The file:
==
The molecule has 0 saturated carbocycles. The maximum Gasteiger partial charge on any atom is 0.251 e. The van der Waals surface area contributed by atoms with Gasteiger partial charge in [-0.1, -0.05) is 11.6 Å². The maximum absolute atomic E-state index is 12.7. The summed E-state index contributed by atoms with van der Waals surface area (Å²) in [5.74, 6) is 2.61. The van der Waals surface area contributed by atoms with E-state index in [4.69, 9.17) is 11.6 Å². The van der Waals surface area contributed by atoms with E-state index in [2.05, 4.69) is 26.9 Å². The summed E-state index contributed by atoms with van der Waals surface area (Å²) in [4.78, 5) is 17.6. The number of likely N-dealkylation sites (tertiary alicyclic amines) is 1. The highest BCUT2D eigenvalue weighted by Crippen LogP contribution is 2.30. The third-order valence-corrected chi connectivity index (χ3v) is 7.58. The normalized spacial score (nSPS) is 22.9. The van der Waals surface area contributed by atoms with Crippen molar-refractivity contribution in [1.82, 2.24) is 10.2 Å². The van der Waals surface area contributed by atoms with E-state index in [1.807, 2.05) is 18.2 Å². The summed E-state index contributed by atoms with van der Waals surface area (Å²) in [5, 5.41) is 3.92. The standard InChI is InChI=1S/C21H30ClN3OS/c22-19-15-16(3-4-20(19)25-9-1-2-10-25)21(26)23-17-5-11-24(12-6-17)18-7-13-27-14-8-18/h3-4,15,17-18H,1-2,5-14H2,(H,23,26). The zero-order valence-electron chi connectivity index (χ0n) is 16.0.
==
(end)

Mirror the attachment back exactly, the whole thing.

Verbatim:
The molecule has 0 saturated carbocycles. The maximum Gasteiger partial charge on any atom is 0.251 e. The van der Waals surface area contributed by atoms with Gasteiger partial charge in [-0.1, -0.05) is 11.6 Å². The maximum absolute atomic E-state index is 12.7. The summed E-state index contributed by atoms with van der Waals surface area (Å²) in [5.74, 6) is 2.61. The van der Waals surface area contributed by atoms with E-state index in [4.69, 9.17) is 11.6 Å². The van der Waals surface area contributed by atoms with E-state index in [2.05, 4.69) is 26.9 Å². The summed E-state index contributed by atoms with van der Waals surface area (Å²) in [4.78, 5) is 17.6. The number of likely N-dealkylation sites (tertiary alicyclic amines) is 1. The highest BCUT2D eigenvalue weighted by Crippen LogP contribution is 2.30. The third-order valence-corrected chi connectivity index (χ3v) is 7.58. The normalized spacial score (nSPS) is 22.9. The van der Waals surface area contributed by atoms with Crippen molar-refractivity contribution in [1.82, 2.24) is 10.2 Å². The van der Waals surface area contributed by atoms with E-state index in [1.807, 2.05) is 18.2 Å². The summed E-state index contributed by atoms with van der Waals surface area (Å²) in [5, 5.41) is 3.92. The standard InChI is InChI=1S/C21H30ClN3OS/c22-19-15-16(3-4-20(19)25-9-1-2-10-25)21(26)23-17-5-11-24(12-6-17)18-7-13-27-14-8-18/h3-4,15,17-18H,1-2,5-14H2,(H,23,26). The zero-order valence-electron chi connectivity index (χ0n) is 16.0.